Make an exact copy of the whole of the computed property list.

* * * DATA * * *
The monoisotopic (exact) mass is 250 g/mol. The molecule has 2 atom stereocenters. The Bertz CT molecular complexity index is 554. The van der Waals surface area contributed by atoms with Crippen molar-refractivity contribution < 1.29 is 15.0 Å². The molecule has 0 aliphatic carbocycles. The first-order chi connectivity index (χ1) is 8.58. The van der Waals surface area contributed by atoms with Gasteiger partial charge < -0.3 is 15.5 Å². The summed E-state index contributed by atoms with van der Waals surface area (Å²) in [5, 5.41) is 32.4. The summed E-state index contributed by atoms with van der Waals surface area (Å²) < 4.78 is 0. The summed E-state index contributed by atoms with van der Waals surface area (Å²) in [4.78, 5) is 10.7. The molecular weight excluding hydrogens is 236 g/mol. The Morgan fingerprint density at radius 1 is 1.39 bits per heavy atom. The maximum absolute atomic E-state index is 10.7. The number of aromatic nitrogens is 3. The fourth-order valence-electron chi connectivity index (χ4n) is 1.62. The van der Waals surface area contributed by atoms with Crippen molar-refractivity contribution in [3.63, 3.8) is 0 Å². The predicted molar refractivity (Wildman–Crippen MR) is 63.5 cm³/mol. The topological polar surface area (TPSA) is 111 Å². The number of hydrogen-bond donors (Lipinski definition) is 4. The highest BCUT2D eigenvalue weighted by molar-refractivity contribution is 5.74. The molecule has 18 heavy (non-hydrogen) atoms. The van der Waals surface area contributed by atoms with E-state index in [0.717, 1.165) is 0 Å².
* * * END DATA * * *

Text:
The monoisotopic (exact) mass is 250 g/mol. The molecule has 2 atom stereocenters. The Bertz CT molecular complexity index is 554. The van der Waals surface area contributed by atoms with Crippen molar-refractivity contribution < 1.29 is 15.0 Å². The molecule has 0 aliphatic carbocycles. The first-order chi connectivity index (χ1) is 8.58. The van der Waals surface area contributed by atoms with Gasteiger partial charge < -0.3 is 15.5 Å². The summed E-state index contributed by atoms with van der Waals surface area (Å²) in [5, 5.41) is 32.4. The summed E-state index contributed by atoms with van der Waals surface area (Å²) < 4.78 is 0. The summed E-state index contributed by atoms with van der Waals surface area (Å²) in [4.78, 5) is 10.7. The molecular weight excluding hydrogens is 236 g/mol. The Morgan fingerprint density at radius 1 is 1.39 bits per heavy atom. The maximum absolute atomic E-state index is 10.7. The number of aromatic nitrogens is 3. The fourth-order valence-electron chi connectivity index (χ4n) is 1.62. The van der Waals surface area contributed by atoms with Crippen molar-refractivity contribution in [3.63, 3.8) is 0 Å². The predicted molar refractivity (Wildman–Crippen MR) is 63.5 cm³/mol. The topological polar surface area (TPSA) is 111 Å². The number of hydrogen-bond donors (Lipinski definition) is 4. The highest BCUT2D eigenvalue weighted by molar-refractivity contribution is 5.74. The molecule has 18 heavy (non-hydrogen) atoms. The van der Waals surface area contributed by atoms with E-state index in [0.717, 1.165) is 0 Å².